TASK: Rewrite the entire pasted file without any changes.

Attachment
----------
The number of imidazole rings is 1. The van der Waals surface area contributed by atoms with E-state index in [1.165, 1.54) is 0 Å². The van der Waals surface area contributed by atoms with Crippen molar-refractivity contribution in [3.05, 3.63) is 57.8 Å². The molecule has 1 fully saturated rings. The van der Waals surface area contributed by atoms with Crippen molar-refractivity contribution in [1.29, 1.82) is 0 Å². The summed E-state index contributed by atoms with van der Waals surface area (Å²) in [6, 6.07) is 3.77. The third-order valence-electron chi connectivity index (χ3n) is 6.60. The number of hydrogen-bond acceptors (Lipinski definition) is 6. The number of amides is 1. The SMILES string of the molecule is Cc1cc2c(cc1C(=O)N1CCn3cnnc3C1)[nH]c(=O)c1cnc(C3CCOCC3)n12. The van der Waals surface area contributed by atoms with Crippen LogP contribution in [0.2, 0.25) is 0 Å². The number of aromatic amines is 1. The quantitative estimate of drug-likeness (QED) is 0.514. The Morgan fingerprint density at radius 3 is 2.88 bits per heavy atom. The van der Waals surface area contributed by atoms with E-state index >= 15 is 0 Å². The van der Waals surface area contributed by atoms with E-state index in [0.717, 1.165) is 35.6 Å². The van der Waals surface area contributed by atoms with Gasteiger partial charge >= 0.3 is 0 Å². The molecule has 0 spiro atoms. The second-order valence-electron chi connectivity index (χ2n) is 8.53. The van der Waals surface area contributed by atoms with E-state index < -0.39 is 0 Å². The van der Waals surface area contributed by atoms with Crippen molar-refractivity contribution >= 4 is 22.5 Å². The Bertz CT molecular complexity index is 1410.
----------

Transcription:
The number of imidazole rings is 1. The van der Waals surface area contributed by atoms with E-state index in [1.165, 1.54) is 0 Å². The van der Waals surface area contributed by atoms with Crippen molar-refractivity contribution in [3.05, 3.63) is 57.8 Å². The molecule has 1 fully saturated rings. The van der Waals surface area contributed by atoms with Crippen molar-refractivity contribution in [1.29, 1.82) is 0 Å². The summed E-state index contributed by atoms with van der Waals surface area (Å²) in [6, 6.07) is 3.77. The third-order valence-electron chi connectivity index (χ3n) is 6.60. The number of hydrogen-bond acceptors (Lipinski definition) is 6. The number of amides is 1. The SMILES string of the molecule is Cc1cc2c(cc1C(=O)N1CCn3cnnc3C1)[nH]c(=O)c1cnc(C3CCOCC3)n12. The van der Waals surface area contributed by atoms with Crippen LogP contribution in [0.2, 0.25) is 0 Å². The number of aromatic amines is 1. The quantitative estimate of drug-likeness (QED) is 0.514. The Morgan fingerprint density at radius 3 is 2.88 bits per heavy atom. The van der Waals surface area contributed by atoms with E-state index >= 15 is 0 Å². The van der Waals surface area contributed by atoms with E-state index in [0.717, 1.165) is 35.6 Å². The van der Waals surface area contributed by atoms with Gasteiger partial charge >= 0.3 is 0 Å². The molecule has 0 spiro atoms. The second-order valence-electron chi connectivity index (χ2n) is 8.53. The van der Waals surface area contributed by atoms with E-state index < -0.39 is 0 Å². The van der Waals surface area contributed by atoms with Crippen molar-refractivity contribution >= 4 is 22.5 Å². The Bertz CT molecular complexity index is 1410.